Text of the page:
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Congo army leaves national park, rebels stay
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    DAKAR, Senegal — More than 1,000 soldiers have left a national park that has been on the front lines of fighting in eastern Congo in a move the park director said was intended to preserve an environment that is home to endangered gorillas, hippos and active volcanoes.
    However, rebels still occupy a sector of the reserve that is home to some of the world’s last remaining mountain gorillas, officials said Wednesday.
    The decision to move out all government troops and their families — about 6,000 people in all — came after negotiations between Virunga National Park Director Emmanuel de Merode and Gen. Vainqueur Mayala, the army’s commanding officer, Merode said in a statement.
    The move aims to ‘‘reduce human presence in the area and preserve the flora and fauna of Africa’s oldest national park,’’ de Merode said.
    Only about 700 mountain gorillas remain in the world, an estimated 380 of them in a range of volcanoes straddling Congo’s borders with Uganda and Rwanda. Only 200 are believed to live on the Congo side of the border, about 72 of which have been habituated to contact with people. Ten of them were killed last year.
    The reserve is located in a lawless swath of Congo adjacent to neighboring Rwanda and Uganda that the government has struggled to control for years.
    Congolese and Rwandan rebels and militia have hidden in the park’s dense forests for more than a decade and used parts of it as bases to launch attacks. Last week, the army and rebels led by Laurent Nkunda exchanged machine-gun and mortar fire outside the reserve in one of the fiercest clashes in the region this year.
    The rebels have been accused by wildlife officials of attacking gorillas in the past. But since last year they have taken tourists and some journalists on unauthorized visits to the rare animals. Park rangers have been unable to access the gorilla sector to monitor the apes because rebels have prevented them from entering the area. It is not known how many rebels occupy the area.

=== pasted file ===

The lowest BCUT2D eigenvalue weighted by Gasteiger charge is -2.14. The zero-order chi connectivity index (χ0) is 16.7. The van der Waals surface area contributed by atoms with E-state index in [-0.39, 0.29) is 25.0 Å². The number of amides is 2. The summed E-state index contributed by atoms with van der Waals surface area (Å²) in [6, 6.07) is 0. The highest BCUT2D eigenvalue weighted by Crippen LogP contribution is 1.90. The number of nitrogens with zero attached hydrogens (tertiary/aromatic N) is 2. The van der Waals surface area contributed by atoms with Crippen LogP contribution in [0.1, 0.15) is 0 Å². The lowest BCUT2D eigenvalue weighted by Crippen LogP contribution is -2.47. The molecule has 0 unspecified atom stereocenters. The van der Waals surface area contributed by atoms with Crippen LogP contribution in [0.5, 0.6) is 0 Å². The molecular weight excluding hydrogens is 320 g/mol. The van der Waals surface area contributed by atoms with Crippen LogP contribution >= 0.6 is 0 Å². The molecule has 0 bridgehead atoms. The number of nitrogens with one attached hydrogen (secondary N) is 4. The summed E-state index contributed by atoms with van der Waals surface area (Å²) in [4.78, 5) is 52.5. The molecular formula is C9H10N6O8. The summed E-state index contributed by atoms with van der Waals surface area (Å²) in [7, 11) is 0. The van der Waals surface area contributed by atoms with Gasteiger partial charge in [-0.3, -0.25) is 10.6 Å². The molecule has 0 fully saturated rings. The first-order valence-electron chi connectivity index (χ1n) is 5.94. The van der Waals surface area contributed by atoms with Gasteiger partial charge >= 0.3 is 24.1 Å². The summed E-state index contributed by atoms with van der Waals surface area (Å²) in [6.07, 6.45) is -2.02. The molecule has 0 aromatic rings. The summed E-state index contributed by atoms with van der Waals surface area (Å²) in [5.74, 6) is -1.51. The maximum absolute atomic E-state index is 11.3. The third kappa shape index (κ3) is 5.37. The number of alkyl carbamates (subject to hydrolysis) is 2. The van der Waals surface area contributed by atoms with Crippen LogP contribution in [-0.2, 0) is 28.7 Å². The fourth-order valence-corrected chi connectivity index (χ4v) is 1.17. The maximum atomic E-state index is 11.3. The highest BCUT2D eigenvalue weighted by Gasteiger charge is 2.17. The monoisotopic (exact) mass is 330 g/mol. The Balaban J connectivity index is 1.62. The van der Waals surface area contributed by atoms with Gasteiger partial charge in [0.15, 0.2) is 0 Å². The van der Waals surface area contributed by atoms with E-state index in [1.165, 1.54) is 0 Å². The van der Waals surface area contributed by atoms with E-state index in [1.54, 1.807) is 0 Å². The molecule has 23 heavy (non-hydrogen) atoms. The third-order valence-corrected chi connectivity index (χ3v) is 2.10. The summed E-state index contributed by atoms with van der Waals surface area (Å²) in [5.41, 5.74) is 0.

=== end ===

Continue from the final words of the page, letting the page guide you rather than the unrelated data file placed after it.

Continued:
‘‘Demilitarizing Virunga National Park remains our greatest and most difficult challenge. The Congolese National Army has taken the first step, which represents a major breakthrough at a time when the threats to the park have never been greater,’’ de Merode said.
    Congolese Col. David Kitenge said the army’s occupation had been ‘‘strategic.’’ The statement said the army had 10,000 soldiers in North Kivu province, about 10 percent of them in the park.
    ‘‘We had to have a strong presence ... to safeguard the main road north of Goma,’’ the regional capital, and prevent attacks by Rwandan and Congolese rebels, Kitenge said. ‘‘Today we wish to support the Congolese Wildlife Authority in their efforts.’’
    Congo held its first democratic elections in more than four decades in 2006, and is still coping with the effects of a 1998-2002 war and Rwanda’s 1994 genocide, which saw millions of hungry refugees — including Rwandan militias who remain today — spill across the border. Despite its vast mineral wealth, most people remain deeply poor and desperate.
    Established in 1925 as Africa’s first national park, Virunga is classified as a U.N. World Heritage Site in 1979.

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